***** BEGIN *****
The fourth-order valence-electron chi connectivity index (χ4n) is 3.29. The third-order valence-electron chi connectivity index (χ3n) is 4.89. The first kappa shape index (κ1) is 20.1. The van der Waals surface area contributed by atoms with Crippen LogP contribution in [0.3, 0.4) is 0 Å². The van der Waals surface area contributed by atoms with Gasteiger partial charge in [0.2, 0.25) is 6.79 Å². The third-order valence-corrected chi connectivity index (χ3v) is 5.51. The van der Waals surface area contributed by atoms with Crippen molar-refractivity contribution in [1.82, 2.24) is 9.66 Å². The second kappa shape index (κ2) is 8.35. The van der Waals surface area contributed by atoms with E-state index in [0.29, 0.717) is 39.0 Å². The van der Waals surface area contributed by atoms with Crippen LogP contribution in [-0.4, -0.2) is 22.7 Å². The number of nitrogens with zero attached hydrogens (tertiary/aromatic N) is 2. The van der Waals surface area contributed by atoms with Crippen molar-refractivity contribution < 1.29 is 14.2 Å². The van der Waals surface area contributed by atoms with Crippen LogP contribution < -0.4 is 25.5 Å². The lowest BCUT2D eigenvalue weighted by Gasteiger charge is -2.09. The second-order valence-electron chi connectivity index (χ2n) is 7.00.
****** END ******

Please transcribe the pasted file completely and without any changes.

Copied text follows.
The fourth-order valence-electron chi connectivity index (χ4n) is 3.29. The third-order valence-electron chi connectivity index (χ3n) is 4.89. The first kappa shape index (κ1) is 20.1. The van der Waals surface area contributed by atoms with Crippen LogP contribution in [0.3, 0.4) is 0 Å². The van der Waals surface area contributed by atoms with Gasteiger partial charge in [0.2, 0.25) is 6.79 Å². The third-order valence-corrected chi connectivity index (χ3v) is 5.51. The van der Waals surface area contributed by atoms with Crippen molar-refractivity contribution in [1.82, 2.24) is 9.66 Å². The second kappa shape index (κ2) is 8.35. The van der Waals surface area contributed by atoms with E-state index in [0.29, 0.717) is 39.0 Å². The van der Waals surface area contributed by atoms with Crippen LogP contribution in [-0.4, -0.2) is 22.7 Å². The number of nitrogens with zero attached hydrogens (tertiary/aromatic N) is 2. The van der Waals surface area contributed by atoms with Crippen molar-refractivity contribution < 1.29 is 14.2 Å². The van der Waals surface area contributed by atoms with Crippen LogP contribution < -0.4 is 25.5 Å². The lowest BCUT2D eigenvalue weighted by Gasteiger charge is -2.09. The second-order valence-electron chi connectivity index (χ2n) is 7.00.